6 Reasons for Disorientation in Cats

Kelly Roper
disoriented cat

If you're concerned that your kitty seems a bit more confused than normal, it helps to understand some of the possible reasons for disorientation in cats. From feline vestibular disease to the possibility of rat poison or another toxin, there are several potential causes for dizziness, wandering, and behavioral changes.

Possible Causes for Feline Disorientation

Feline Cognitive Dysfunction

Disorientation is often observed in senior cats. In fact, the American Society for the Prevention of Cruelty to Animals (ASPCA) states that as many as 55 percent of senior cats aged 11 to 15 years old suffer some level of cognitive dysfunction, sometimes referred to as dementia. That statistic rises to 80 percent for cats aged 16 to 20 years old.

The Cornell Feline Health Center (CFHC) at Cornell University also agrees that the natural aging process can affect a cat's brain and lead to:

  • Disorientation
  • Wandering
  • Memory loss
  • Behavioral changes

Reaching a Diagnosis

To reach a diagnosis of feline cognitive dysfunction, a vet will look for a specific medical cause for the symptoms. If medical causes can be ruled out, the symptoms may be attributed to cognitive dysfunction.

Treating Cognitive Dysfunction

According to Shawn Messonnier, DVM in an article published by Integrative Veterinary Care Journal, feline cognitive dysfunction may be treated with supplements such as:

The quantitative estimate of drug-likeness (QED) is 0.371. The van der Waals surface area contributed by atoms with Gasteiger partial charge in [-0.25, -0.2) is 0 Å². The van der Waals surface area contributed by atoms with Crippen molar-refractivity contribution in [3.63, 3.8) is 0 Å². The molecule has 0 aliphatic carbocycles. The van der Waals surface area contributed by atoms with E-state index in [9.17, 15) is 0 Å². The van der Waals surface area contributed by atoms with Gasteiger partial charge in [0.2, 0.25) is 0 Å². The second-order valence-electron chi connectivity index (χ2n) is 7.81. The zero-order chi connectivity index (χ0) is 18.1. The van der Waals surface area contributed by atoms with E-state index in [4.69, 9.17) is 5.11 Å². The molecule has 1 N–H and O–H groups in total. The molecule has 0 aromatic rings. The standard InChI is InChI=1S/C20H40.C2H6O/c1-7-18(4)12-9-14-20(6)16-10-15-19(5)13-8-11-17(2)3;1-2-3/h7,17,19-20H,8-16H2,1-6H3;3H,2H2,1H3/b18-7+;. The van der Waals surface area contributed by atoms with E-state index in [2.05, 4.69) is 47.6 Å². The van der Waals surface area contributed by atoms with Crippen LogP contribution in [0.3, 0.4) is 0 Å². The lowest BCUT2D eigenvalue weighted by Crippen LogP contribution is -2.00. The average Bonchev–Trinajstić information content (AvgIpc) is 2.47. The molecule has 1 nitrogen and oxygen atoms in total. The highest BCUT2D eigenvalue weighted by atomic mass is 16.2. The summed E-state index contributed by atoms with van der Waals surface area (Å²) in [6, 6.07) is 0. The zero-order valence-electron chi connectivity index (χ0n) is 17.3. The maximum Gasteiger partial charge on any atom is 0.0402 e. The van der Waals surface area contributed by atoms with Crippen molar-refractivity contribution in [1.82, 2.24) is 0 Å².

• SAMe - Increases serotonin and dopamine levels and, ultimately, improves brain function
  • Choline - Supports normal cell structure and function, and can reverse signs of cognitive dysfunction

The effects of cognitive dysfunction, including disorientation, may be lessened with treatment, but there is no cure for the condition.

Feline Vestibular Disease

According to Pet MD, head tilting and disorientation may be signs of vestibular disease. The vestibular system is part of the inner ear, and when it doesn't function properly, it can make a cat feel off balance. Key symptoms include:

  • Tilting the head at angles that aren't in alignment with the rest of the cat's body
  • Walking in circles and stumbling

Reaching a Diagnosis

Vestibular disease can be difficult to diagnose because the exact cause(s) of the disorder aren't fully understood. In order to reach a diagnosis, an affected cat will need a thorough physical examination, including a careful examination of the inner ears to look for signs of infection. The vet may also choose to run a blood work up and urinalysis to look for other sources of infection that could produce the symptoms. Additionally, the owner will need to provide the cat's history leading up to the onset of the disorientation and head tilting.

Treating Vestibular Disease

Treatment may include antibiotics as well as temporary hospitalization if the symptoms are severe. Chances for complete recovery are high in most cases although some head tilting may continue even after treatment.

Seizures

Seizures are caused by a misfiring of neurons in the brain although exactly why the neurons begin misfiring is still a bit of a mystery. According to an article written by Race Foster, DVM, cats are usually disoriented in the aftermath of a seizure as they try to recover. It's possible for a cat to experience a seizure while it's out of its owner's sight and then act disorientated in front of the owner at a later point. Characteristics of a seizure include:

  • Uncontrolled body movements
  • Salivating
  • Involuntary urination and/or defecation

Reaching a Diagnosis

A vet will gather details about the cat's history from the animal's owner in order to understand how frequently the seizures occur, as well as clues about what may trigger them. The vet will also run diagnostic tests in an effort to determine if a medical condition, such as diabetes, a brain tumor, a brain injury, or some other condition is the underlying cause for the seizures.

Treating Seizures